Containing farm challenges

Containing farm challenges


Sheep
Sean McDougall estimated the 2.8DSE/ha increase equated to more than $95,000 in revenue boost, based off 1200 cents/kg av wool revenue.

Sean McDougall estimated the 2.8DSE/ha increase equated to more than $95,000 in revenue boost, based off 1200 cents/kg av wool revenue.

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Containment yards are woolgrower Sean McDougall’s secret weapon to farm management, estimated to have returned more than $95,000 from the initial investment three years ago.

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Containment yards are woolgrower Sean McDougall’s secret weapon to farm management, estimated to have returned more than $95,000 from the initial investment three years ago.

The sixth generation farmer introduced containment yards to the family’s property, Rosevale, situated at Tatyoon in Victoria’s Western District, in 2015, as a risk mitigation following years of crippling drought. 

The McDougall family run beef cattle and crops on the 1335-hectare property, as well as 2800 Merino ewes.

The six yards measure about 6200 square metres, and can hold a recommended 1200 sheep at one sheep per five metres, although Mr McDougall successfully stocks in mobs of 450.

Of the total flock size, 2000 Merino ewes are joined to Merino rams, and 800 to White Suffolks.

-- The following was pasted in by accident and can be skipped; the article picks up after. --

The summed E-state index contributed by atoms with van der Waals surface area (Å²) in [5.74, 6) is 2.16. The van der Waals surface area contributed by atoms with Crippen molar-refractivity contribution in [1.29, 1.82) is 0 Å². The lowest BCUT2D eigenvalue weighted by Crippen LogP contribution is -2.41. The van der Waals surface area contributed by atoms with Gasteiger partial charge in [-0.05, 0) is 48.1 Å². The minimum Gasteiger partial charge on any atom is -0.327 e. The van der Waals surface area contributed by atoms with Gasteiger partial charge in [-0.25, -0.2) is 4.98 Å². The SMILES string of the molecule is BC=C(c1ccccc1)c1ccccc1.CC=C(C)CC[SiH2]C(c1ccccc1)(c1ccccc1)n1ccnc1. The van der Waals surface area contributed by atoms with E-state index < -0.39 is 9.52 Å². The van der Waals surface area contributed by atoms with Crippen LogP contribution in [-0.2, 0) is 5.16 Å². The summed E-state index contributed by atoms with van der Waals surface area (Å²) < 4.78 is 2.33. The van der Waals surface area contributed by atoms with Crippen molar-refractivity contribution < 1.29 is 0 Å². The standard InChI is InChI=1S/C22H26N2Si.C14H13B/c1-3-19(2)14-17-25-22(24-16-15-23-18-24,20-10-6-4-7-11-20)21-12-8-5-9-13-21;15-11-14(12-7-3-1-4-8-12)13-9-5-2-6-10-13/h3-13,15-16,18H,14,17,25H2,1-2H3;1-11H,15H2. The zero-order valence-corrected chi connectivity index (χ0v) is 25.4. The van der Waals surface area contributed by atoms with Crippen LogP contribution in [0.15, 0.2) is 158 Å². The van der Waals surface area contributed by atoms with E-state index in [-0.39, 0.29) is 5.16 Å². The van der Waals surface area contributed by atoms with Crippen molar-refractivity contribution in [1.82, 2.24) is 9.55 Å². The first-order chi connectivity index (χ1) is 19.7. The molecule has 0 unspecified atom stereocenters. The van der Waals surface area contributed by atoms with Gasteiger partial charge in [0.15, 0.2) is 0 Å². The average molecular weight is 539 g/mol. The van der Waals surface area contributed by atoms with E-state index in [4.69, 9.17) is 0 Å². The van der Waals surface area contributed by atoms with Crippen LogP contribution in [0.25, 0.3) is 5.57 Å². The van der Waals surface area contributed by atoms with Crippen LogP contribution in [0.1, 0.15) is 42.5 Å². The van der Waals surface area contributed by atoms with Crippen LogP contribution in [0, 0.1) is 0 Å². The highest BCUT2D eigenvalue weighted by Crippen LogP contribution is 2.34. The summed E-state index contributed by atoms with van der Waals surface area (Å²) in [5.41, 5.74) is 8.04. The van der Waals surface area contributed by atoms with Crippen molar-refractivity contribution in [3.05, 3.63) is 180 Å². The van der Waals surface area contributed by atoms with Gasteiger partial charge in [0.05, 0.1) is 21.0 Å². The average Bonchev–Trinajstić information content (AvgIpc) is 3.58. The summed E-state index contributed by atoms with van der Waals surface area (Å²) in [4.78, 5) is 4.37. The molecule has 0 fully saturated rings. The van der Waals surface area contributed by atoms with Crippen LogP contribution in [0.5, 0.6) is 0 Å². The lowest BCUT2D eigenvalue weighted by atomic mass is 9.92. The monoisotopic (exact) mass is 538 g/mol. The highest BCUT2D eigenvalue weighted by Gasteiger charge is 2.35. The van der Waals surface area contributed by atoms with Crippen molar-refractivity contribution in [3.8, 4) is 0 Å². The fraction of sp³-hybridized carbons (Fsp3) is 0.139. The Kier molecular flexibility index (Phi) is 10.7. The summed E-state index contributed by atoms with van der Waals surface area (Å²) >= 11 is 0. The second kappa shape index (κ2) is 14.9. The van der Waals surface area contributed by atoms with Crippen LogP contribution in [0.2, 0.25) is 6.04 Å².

The majority of the ewes are joined while in the containment yards in March to lamb down for a traditional spring lambing in September.

Mobs are put in containment areas for three months through autumn and are supplementary fed hay, barley and straw, on a three-day rotation.  

The move rests the predominantly perennial, ryegrass and clover mix pasture base which, following the autumn break, has had outstanding growth measuring an estimated 1500 kilograms a hectare.  The abundant green pastures posed another challenge.

“I argue with the old man when to let the sheep out because there is a temptation when there is nice green feed to let them out,” he said.

While the containment yards cost an estimated $15,000 in materials, he said the benefits had been substantially more with ewes requiring 20 per cent less feed due to the lack of energy use and had improved conception rate by 20pc. 

“It comes back to the main reason we are trying to farm, to be profitable,” he said.

Since 2015, Mr McDougall said Rosevale’s stocking rate had increased from 12.4 dry sheep equivalent (DSE) a hectare to 15.2DSE/ha.

“It doesn’t matter if you’re running 10,000 wethers in the middle of NSW, or 6000 breeding ewes in Tasmania, we can relate it all back to a DSE rating. The extra stocking rate is an extra $95,000 in the bank in the past three years,” he said. 

The story Containing farm challenges first appeared on Farm Online.

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